Missing in action: Parliament is logjammed but real democratic problem is in state legislatures which meet much less

Explaining the need for promulgating ordinances for reforms in insurance and coal block allocations, finance minister Arun Jaitley blamed the stand-off in Rajya Sabha, arguing that the country cannot wait if one of the houses of Parliament “waits indefinitely”. At a time when the opposition dominated Upper House has become a fail-safe vantage point for ambushing the Modi government — and images of protesting MPs storming the well of the House have come to symbolise Parliament as much as anything else — it is commonplace to blame Delhi’s broken and churlish politics for legislative deadlock.

Yet, step away from the miasma of daily headlines and it is clear that the real problem of Indian governance lies not in Delhi but in the states. For a decade, 2003-13, Lok Sabha met for an average of 68 days per year (18.6% of each year). That might seem low but in contrast, in the same period, Delhi assembly met only for an average of 21 days (5.7%), Goa 26 days (7.1%), Bihar 31 days (8.4%), Himachal Pradesh 31 days and Haryana assembly for a shocking 13 days per year (3.5%).
In the absence of any legal requirement for minimum sittings of Parliament or state assemblies — except that no more than six months should elapse between successive sessions — they have all evolved their own working standards. In fact, Parliamentary Research Service data show that in the last five years Parliament improved marginally, with average Lok Sabha sittings going up to 71 days per year (2009-13). In the same period, state assemblies like Haryana actually dropped average annual sittings to an abysmal 11!

Overall, among states for which data is available, only Kerala’s Niyama Sabha with an average of 50 sittings, West Bengal assembly with 46, Maharashtra with 41 and Tamil Nadu (2011-14) with an average of 38 annual assembly sittings came even within sniffing distance of Parliament but fell well short of it. Chhattisgarh and Gujarat with an average of 32 days each per year, Madhya Pradesh 30, Rajasthan and Assam with 24 days each (in 2014) make up the middle rung in this report card.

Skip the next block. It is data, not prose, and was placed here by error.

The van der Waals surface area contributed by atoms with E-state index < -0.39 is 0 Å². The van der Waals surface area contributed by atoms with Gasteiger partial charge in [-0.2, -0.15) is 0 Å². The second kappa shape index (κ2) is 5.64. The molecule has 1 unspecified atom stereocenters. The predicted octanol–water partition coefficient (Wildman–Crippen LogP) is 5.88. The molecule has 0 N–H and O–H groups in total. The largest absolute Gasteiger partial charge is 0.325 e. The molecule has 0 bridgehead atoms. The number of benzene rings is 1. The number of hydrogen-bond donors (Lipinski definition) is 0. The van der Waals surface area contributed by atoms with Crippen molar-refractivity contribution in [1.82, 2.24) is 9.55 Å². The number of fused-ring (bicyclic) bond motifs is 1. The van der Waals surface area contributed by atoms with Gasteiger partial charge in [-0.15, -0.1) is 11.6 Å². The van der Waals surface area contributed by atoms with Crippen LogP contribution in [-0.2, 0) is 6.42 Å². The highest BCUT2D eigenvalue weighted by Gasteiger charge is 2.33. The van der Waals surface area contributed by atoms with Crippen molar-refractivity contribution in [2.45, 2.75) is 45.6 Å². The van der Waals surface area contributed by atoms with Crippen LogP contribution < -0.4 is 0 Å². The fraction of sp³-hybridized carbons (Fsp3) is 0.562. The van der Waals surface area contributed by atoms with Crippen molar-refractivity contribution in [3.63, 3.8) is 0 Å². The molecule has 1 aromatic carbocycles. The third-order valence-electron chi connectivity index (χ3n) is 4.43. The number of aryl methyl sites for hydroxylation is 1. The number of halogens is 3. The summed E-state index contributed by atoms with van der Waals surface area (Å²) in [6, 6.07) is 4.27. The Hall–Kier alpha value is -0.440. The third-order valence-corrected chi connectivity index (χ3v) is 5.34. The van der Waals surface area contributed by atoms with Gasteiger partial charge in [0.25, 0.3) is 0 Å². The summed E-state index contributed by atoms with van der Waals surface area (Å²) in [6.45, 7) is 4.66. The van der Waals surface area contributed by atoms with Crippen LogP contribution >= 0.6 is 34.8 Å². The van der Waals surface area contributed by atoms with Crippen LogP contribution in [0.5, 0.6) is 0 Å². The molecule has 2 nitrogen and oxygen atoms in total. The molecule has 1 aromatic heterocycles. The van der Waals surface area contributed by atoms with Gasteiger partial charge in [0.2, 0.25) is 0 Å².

Purely in terms of simply meeting for legislative work even the best-performing state assemblies physically do only about 50-70% of work done by Parliament, the middle rung ones about 40% and the laggards less than 30%. This is much less than what successive conferences of legislative presiding officers have recommended in the past.
Constitutional expert and former Lok Sabha secretary general Subhash Kashyap points out that repeated recommendations seeking a minimum of 120 sittings a year for each legislature have been ignored and respective governments continue to decide how much business to provide to legislative houses and how many days they will sit.
How much does this matter? There is a direct co-relation between legislative transparency and governance. It is surely no coincidence that Punjab is the only Indian state whose assembly does not have a fully-functioning website, that it met for less than an annual average of 20 days in recent years and its total outstanding debt crossed Rs 1 lakh crore in 2013-14. Irrespective of their output, the better state assemblies like Kerala and Maharashtra transparently provide details on every minute of business, just as Parliament does. This is an essential watchdog function whose absence is detrimental to good governance.

What about quality of discussion and debate? Here again Parliament does far better than states. During the years when Haryana’s then-Congress government was reeling under charges of favouritism towards Robert Vadra, the state assembly’s performance is instructive. Between 2011-13 Haryana passed 121 Bills, a whopping 56% without any discussion in the assembly, 6% with less than five minutes of discussion and only 5% were discussed for more than 20 minutes.

Except for finance and appropriation Bills, this kind of lack of scrutiny is par for the course in several states. Surprisingly, Bihar does well. Its assembly discussed each of the 21 Bills that it passed in 2013 for an average of 39 minutes. But this pales in comparison with Parliament where, despite all its failings, average time spent on discussing each Bill is upwards of three hours.

We may be the world’s largest democracy but Parliament still fares poorly on international norms. Britain’s Parliament met for 162 days in 2013-14. India’s Parliament has also not passed a single private member’s Bill — an important indicator of MPs’ independence from party lines — since 1970. Current protections to coverage of parliamentary proceedings, for example, come from one such private member’s Bill chaperoned by Feroze Gandhi in 1956.

Paradoxically, the state of Indian state assemblies is quite similar to state legislatures in United States which also has a federal system. Since the 1980s, American state legislatures have gradually reduced annual sittings. Some like South Dakota have limited such sittings to only a maximum of 40 a year.

Ambedkar famously argued in the Constituent Assembly that, “If things go wrong under the new Constitution, the reason will not be that we had a bad Constitution. What we will have to say is that Man was vile.” With the fulcrum of governance shifting to states, the time has come to set minimum standard of legislative accountability in India.

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